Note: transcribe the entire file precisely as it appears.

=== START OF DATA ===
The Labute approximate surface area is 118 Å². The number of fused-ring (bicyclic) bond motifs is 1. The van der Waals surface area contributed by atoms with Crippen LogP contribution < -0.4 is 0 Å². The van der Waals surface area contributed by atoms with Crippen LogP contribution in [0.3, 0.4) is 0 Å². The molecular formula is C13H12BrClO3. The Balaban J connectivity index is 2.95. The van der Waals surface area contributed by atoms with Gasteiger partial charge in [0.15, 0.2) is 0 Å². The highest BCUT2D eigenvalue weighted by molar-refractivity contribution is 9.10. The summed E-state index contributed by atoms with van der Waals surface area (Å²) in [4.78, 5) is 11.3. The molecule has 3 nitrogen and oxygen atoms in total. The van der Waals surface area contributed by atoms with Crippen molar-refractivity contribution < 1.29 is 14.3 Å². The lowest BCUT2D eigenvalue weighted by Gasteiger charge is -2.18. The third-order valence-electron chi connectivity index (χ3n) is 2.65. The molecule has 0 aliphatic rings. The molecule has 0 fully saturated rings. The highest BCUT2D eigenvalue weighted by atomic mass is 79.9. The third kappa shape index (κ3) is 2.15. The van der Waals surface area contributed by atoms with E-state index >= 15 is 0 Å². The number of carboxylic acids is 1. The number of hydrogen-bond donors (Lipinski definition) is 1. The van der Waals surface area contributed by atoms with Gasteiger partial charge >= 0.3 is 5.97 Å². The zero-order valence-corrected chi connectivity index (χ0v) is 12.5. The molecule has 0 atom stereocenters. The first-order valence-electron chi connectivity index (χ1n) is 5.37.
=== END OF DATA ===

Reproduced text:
The Labute approximate surface area is 118 Å². The number of fused-ring (bicyclic) bond motifs is 1. The van der Waals surface area contributed by atoms with Crippen LogP contribution < -0.4 is 0 Å². The van der Waals surface area contributed by atoms with Crippen LogP contribution in [0.3, 0.4) is 0 Å². The molecular formula is C13H12BrClO3. The Balaban J connectivity index is 2.95. The van der Waals surface area contributed by atoms with Gasteiger partial charge in [0.15, 0.2) is 0 Å². The highest BCUT2D eigenvalue weighted by molar-refractivity contribution is 9.10. The summed E-state index contributed by atoms with van der Waals surface area (Å²) in [4.78, 5) is 11.3. The molecule has 3 nitrogen and oxygen atoms in total. The van der Waals surface area contributed by atoms with Crippen molar-refractivity contribution < 1.29 is 14.3 Å². The lowest BCUT2D eigenvalue weighted by Gasteiger charge is -2.18. The third-order valence-electron chi connectivity index (χ3n) is 2.65. The molecule has 0 aliphatic rings. The molecule has 0 fully saturated rings. The highest BCUT2D eigenvalue weighted by atomic mass is 79.9. The third kappa shape index (κ3) is 2.15. The van der Waals surface area contributed by atoms with E-state index >= 15 is 0 Å². The number of carboxylic acids is 1. The number of hydrogen-bond donors (Lipinski definition) is 1. The van der Waals surface area contributed by atoms with Gasteiger partial charge >= 0.3 is 5.97 Å². The zero-order valence-corrected chi connectivity index (χ0v) is 12.5. The molecule has 0 atom stereocenters. The first-order valence-electron chi connectivity index (χ1n) is 5.37.